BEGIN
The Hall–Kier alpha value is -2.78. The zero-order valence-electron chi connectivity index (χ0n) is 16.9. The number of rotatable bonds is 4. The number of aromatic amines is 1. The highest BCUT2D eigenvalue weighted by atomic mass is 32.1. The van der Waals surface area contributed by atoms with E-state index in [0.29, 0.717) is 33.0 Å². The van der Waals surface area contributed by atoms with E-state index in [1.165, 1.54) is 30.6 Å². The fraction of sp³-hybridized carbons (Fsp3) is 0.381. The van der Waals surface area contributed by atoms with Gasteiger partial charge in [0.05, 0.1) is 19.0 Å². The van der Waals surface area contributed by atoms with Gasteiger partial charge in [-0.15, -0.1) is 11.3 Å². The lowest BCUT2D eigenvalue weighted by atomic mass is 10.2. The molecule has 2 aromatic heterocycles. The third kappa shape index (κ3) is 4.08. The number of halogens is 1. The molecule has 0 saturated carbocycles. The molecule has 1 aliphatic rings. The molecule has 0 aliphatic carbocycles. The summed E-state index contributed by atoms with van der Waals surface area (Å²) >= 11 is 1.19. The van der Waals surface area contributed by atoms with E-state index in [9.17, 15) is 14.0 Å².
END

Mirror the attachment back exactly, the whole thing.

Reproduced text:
The Hall–Kier alpha value is -2.78. The zero-order valence-electron chi connectivity index (χ0n) is 16.9. The number of rotatable bonds is 4. The number of aromatic amines is 1. The highest BCUT2D eigenvalue weighted by atomic mass is 32.1. The van der Waals surface area contributed by atoms with E-state index in [0.29, 0.717) is 33.0 Å². The van der Waals surface area contributed by atoms with E-state index in [1.165, 1.54) is 30.6 Å². The fraction of sp³-hybridized carbons (Fsp3) is 0.381. The van der Waals surface area contributed by atoms with Gasteiger partial charge in [0.05, 0.1) is 19.0 Å². The van der Waals surface area contributed by atoms with Gasteiger partial charge in [-0.15, -0.1) is 11.3 Å². The lowest BCUT2D eigenvalue weighted by atomic mass is 10.2. The molecule has 2 aromatic heterocycles. The third kappa shape index (κ3) is 4.08. The number of halogens is 1. The molecule has 0 saturated carbocycles. The molecule has 1 aliphatic rings. The molecule has 0 aliphatic carbocycles. The summed E-state index contributed by atoms with van der Waals surface area (Å²) >= 11 is 1.19. The van der Waals surface area contributed by atoms with E-state index in [9.17, 15) is 14.0 Å².